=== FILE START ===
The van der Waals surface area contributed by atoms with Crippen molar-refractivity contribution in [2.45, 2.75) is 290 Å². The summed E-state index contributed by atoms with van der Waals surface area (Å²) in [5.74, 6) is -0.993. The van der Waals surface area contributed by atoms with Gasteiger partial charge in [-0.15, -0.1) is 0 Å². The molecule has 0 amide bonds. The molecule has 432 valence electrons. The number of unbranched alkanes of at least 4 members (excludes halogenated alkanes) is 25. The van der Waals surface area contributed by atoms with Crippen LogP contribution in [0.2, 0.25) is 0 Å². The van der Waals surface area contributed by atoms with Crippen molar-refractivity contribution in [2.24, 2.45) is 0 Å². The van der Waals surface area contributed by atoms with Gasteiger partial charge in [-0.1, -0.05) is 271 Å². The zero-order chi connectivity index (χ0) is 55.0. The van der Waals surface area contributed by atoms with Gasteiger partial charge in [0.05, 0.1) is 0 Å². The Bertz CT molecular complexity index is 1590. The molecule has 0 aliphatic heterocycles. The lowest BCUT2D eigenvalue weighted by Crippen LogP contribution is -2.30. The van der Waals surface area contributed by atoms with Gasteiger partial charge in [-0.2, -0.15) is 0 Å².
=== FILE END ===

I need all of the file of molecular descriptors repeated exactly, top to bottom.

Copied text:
The van der Waals surface area contributed by atoms with Crippen molar-refractivity contribution in [2.45, 2.75) is 290 Å². The summed E-state index contributed by atoms with van der Waals surface area (Å²) in [5.74, 6) is -0.993. The van der Waals surface area contributed by atoms with Gasteiger partial charge in [-0.15, -0.1) is 0 Å². The molecule has 0 amide bonds. The molecule has 432 valence electrons. The number of unbranched alkanes of at least 4 members (excludes halogenated alkanes) is 25. The van der Waals surface area contributed by atoms with Crippen LogP contribution in [0.2, 0.25) is 0 Å². The van der Waals surface area contributed by atoms with Crippen molar-refractivity contribution in [2.24, 2.45) is 0 Å². The van der Waals surface area contributed by atoms with Gasteiger partial charge in [-0.1, -0.05) is 271 Å². The zero-order chi connectivity index (χ0) is 55.0. The van der Waals surface area contributed by atoms with Gasteiger partial charge in [0.05, 0.1) is 0 Å². The Bertz CT molecular complexity index is 1590. The molecule has 0 aliphatic heterocycles. The lowest BCUT2D eigenvalue weighted by Crippen LogP contribution is -2.30. The van der Waals surface area contributed by atoms with Gasteiger partial charge in [-0.2, -0.15) is 0 Å².